Cardiac tamponade is pressure on the heart that occurs when blood or fluid builds up in the space between the heart muscle and the outer covering sac of the heart.
In this condition, blood or fluid collects in the sac surrounding the heart. This prevents the heart ventricles from expanding fully. The excess pressure from the fluid prevents the heart from working properly. As a result, the body does not get enough blood.
Cardiac tamponade can occur due to:
- Dissecting aortic aneurysm (thoracic)
- End-stage lung cancer
- Heart attack (acute MI)
- Heart surgery
- Pericarditis caused by bacterial or viral infections
- Wounds to the heart
Other possible causes include:
- Heart tumors
- Underactive thyroid gland
- Kidney failure
- Placement of central lines
- Radiation therapy to the chest
- Recent invasive heart procedures
- Systemic lupus erythematosus
- Heart failure
Cardiac tamponade due to disease occurs in about 2 out of 10,000 people.
Symptoms may include:
- Anxiety, restlessness
- Sharp chest pain that is felt in the neck, shoulder, back, or abdomen
- Chest pain that gets worse with deep breathing or coughing
- Problems breathing
- Discomfort, sometimes relieved by sitting upright or leaning forward
- Fainting, lightheadedness
- Pale, gray, or blue skin
- Rapid breathing
- Swelling of the legs or abdomen
Other symptoms that may occur with this disorder:
- Weak or absent pulse
Exams and Tests
Echocardiogram is the test of choice to help make the diagnosis. This test may be done at the bedside in emergency cases.
A physical exam may show:
- Blood pressure that falls when breathing deeply
- Rapid breathing
- Heart rate over 100 (normal is 60 to 100 beats per minute)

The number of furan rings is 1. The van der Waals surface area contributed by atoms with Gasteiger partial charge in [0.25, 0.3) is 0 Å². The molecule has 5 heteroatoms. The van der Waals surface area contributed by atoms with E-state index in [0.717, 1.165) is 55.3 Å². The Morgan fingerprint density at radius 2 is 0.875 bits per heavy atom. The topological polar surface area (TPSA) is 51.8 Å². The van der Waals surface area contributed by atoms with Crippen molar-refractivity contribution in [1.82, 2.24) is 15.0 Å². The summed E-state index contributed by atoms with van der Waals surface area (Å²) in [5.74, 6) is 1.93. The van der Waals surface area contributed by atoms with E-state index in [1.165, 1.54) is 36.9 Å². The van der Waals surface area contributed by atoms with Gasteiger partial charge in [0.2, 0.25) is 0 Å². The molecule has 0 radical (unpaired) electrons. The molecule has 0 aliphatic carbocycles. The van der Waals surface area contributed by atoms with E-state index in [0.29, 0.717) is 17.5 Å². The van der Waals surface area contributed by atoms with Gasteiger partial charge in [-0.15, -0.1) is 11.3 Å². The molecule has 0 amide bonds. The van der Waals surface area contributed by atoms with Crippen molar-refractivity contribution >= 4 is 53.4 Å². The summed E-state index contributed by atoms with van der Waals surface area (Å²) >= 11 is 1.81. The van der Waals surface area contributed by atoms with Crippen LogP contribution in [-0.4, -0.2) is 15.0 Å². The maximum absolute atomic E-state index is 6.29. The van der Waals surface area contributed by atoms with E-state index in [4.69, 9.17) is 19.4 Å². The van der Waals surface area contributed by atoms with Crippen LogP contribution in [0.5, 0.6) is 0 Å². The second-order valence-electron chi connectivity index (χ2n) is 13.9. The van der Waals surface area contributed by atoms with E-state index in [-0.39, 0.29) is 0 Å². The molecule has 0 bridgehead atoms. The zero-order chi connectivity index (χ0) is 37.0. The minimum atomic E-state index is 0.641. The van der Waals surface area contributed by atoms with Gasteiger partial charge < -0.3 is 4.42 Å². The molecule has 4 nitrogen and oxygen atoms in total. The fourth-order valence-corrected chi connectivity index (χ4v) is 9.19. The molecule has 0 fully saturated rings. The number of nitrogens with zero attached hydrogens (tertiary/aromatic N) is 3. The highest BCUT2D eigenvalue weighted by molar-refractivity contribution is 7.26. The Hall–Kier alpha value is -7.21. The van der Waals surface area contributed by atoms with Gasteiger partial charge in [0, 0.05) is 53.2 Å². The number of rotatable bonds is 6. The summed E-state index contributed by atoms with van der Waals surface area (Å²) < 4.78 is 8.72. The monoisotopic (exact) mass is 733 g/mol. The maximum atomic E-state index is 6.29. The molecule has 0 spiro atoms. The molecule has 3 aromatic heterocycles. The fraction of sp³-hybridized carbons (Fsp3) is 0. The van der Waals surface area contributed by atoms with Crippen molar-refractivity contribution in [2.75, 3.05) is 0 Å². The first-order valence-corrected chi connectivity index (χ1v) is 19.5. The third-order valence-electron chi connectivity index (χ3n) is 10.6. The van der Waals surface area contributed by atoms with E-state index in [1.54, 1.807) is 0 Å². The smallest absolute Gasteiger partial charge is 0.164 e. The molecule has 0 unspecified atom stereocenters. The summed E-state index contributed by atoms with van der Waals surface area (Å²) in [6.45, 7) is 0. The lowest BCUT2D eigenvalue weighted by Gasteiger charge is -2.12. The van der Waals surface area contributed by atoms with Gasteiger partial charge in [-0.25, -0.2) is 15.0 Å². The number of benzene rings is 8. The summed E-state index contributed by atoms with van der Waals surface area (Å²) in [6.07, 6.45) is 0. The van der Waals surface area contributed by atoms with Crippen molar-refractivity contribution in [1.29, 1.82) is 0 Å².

- Heart sounds are only faintly heard through a stethoscope
- Neck veins that may be bulging (distended) but the blood pressure is low
- Weak or absent peripheral pulses
Other tests may include:
Cardiac tamponade is an emergency condition that needs to be treated in the hospital.
The fluid around the heart must be drained as quickly as possible. A procedure that uses a needle to remove fluid from the tissue that surrounds the heart will be done.
A surgical procedure to cut and remove part of the covering of the heart (pericardium) may also be done. This is known as surgical pericardiectomy or pericardial window.
Fluids are given to keep blood pressure normal until the fluid can be drained from around the heart. Medicines that increase blood pressure may also help keep the person alive until the fluid is drained.
Oxygen may be given to help reduce the workload on the heart by decreasing tissue demands for blood flow.
The cause of tamponade must be found and treated.
Death due to cardiac tamponade can occur quickly if the fluid or blood is not removed promptly from the pericardium.
The outcome is often good if the condition is treated promptly. However, tamponade may come back.
When to Contact a Medical Professional
Go to the emergency room or call the local emergency number (such as 911) if symptoms develop. Cardiac tamponade is an emergency condition that needs immediate medical attention.
Many cases can't be prevented. Knowing your personal risk factors may help you get early diagnosis and treatment.
Tamponade; Pericardial tamponade; Pericarditis - tamponade
LeWinter MM, Imazio M. Pericardial diseases. In: Zipes DP, Libby P, Bonow RO, Mann DL, Tomaselli GF, Braunwald E, eds. Braunwald's Heart Disease: A Textbook of Cardiovascular Medicine. 11th ed. Philadelphia, PA: Elsevier; 2019:chap 83.
Little WC, Oh JK. Pericardial diseases. In: Goldman L, Schafer AI, eds. Goldman-Cecil Medicine. 25th ed. Philadelphia, PA: Elsevier Saunders; 2016:chap 77.
Mallemat HA, Tewelde SZ. Pericardiocentesis. In: Roberts JR, Custalow CB, Thomsen TW, eds. Roberts and Hedges' Clinical Procedures in Emergency Medicine and Acute Care. 7th ed. Philadelphia, PA: Elsevier; 2019:chap 16.
Review Date 5/15/2018
Updated by: Mary C. Mancini, MD, PhD, Director, Cardiothoracic Surgery, Christus Highland Medical Center, Shreveport, LA. Review provided by VeriMed Healthcare Network. Also reviewed by David Zieve, MD, MHA, Medical Director, Brenda Conaway, Editorial Director, and the A.D.A.M. Editorial team.